Lenovo Group, China's only worldwide Olympic partner, is expecting a windfall from its 2008 Beijing Olympics marketing campaigns, the company said on Friday.
"In 2007 and 2008 all of our marketing campaigns will be focused on the Olympic Games," said Chen Shaopeng, Lenovo's senior vice-president and president of China operations.
Lenovo signed a deal with the International Olympic Committee (IOC) in 2004 to join the sponsorship program, becoming the first Chinese company in the high-profile club.
Lenovo's brand awareness has since received a boost after a series of Olympics-related marketing blitzes, including a campaign at the 2006 Turin Olympics, Chen said.
Lenovo's share in China's PC market rose to 36.7 percent in December 2006, compared with 32.7 percent late 2004.
"Excluding the boost from Lenovo's acquisition of IBM's PC-making business, I believe the Olympic marketing has played a vital role" in the company's growth, Chen said.
Lenovo's $1.25-million acquisition of IBM's PC unit in 2005 helped boost Lenovo's international profile, but the firm is still struggling with poor brand awareness in overseas markets.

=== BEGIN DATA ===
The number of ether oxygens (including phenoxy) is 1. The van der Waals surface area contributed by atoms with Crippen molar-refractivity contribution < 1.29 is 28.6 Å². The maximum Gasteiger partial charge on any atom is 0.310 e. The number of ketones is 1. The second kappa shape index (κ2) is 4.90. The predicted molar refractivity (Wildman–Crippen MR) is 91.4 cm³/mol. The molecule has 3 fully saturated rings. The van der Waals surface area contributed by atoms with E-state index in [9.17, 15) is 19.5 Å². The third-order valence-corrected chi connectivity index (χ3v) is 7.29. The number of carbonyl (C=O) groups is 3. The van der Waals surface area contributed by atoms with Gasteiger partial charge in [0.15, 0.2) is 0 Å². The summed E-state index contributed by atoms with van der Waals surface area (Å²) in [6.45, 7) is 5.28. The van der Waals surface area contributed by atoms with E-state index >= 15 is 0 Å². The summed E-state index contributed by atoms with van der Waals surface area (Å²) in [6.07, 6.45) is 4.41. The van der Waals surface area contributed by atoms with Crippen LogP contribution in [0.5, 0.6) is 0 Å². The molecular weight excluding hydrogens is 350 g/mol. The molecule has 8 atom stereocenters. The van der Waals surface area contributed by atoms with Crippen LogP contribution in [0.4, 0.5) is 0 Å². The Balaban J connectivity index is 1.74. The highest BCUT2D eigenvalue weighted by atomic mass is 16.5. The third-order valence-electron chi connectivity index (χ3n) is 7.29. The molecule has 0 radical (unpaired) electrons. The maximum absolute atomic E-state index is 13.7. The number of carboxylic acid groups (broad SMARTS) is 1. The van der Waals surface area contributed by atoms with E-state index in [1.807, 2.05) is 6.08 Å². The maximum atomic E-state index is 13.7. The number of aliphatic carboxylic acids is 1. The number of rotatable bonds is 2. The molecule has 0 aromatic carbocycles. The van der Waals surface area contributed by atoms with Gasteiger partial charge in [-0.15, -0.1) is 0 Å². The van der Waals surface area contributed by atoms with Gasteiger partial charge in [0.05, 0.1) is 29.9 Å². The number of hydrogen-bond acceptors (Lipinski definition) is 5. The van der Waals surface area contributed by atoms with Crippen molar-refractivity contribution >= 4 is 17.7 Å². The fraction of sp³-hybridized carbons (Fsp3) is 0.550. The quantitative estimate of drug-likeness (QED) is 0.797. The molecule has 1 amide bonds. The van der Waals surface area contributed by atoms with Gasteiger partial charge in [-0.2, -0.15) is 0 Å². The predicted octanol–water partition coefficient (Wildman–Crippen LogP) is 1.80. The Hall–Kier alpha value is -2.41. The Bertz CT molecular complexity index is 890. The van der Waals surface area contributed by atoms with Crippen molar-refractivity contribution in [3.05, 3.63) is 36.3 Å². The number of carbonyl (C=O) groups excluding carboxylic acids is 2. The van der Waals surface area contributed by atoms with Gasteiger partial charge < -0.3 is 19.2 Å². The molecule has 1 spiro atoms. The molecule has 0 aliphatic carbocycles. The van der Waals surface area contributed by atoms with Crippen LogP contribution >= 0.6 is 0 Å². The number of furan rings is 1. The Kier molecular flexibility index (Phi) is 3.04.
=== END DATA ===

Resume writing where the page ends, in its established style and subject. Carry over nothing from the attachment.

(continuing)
In the third quarter of last year, Taiwan's Acer Computers surpassed Lenovo as the world's third-largest computer maker in terms of global sales, according to a report by Gartner, a US research firm. Acer generates about 50 percent of its total sales in the US, and 20 in Europe.
Lenovo is hoping the Olympics campaign will move the company closer to rivals Hewlett-Packard and Dell.
Meanwhile, Chen also announced Friday that Lenovo would contribute 15,000 computing devices including desktops, laptops, computer servers, and display monitors to 2008 Games, almost twice what the company sent to Turin.
It will also establish the Games' first ever computer maintenance centers to fix computer problems on Lenovo and competing computers at Olympic venues.
Lenovo designed the Beijing Olympic torch, unveiled Thursday night. The firm has also become the first Olympic torch relay partner from China.
Lenovo vice-president Li Lan said the company plans to sign a number of Olympic champions in countries and regions along the torch relay route.
During last year's World Cup of soccer, Lenovo signed Brazilian star Ronaldinho as an image ambassador. The company is also the "Official PC Partner" of the National Basketball Association (NBA).
Recent reports say Lenovo plans to sign Liu Xiang, China's 110m hurdles world record holder and Olympics champion, but Chen would not confirm the rumors.
(China Daily April 28, 2007)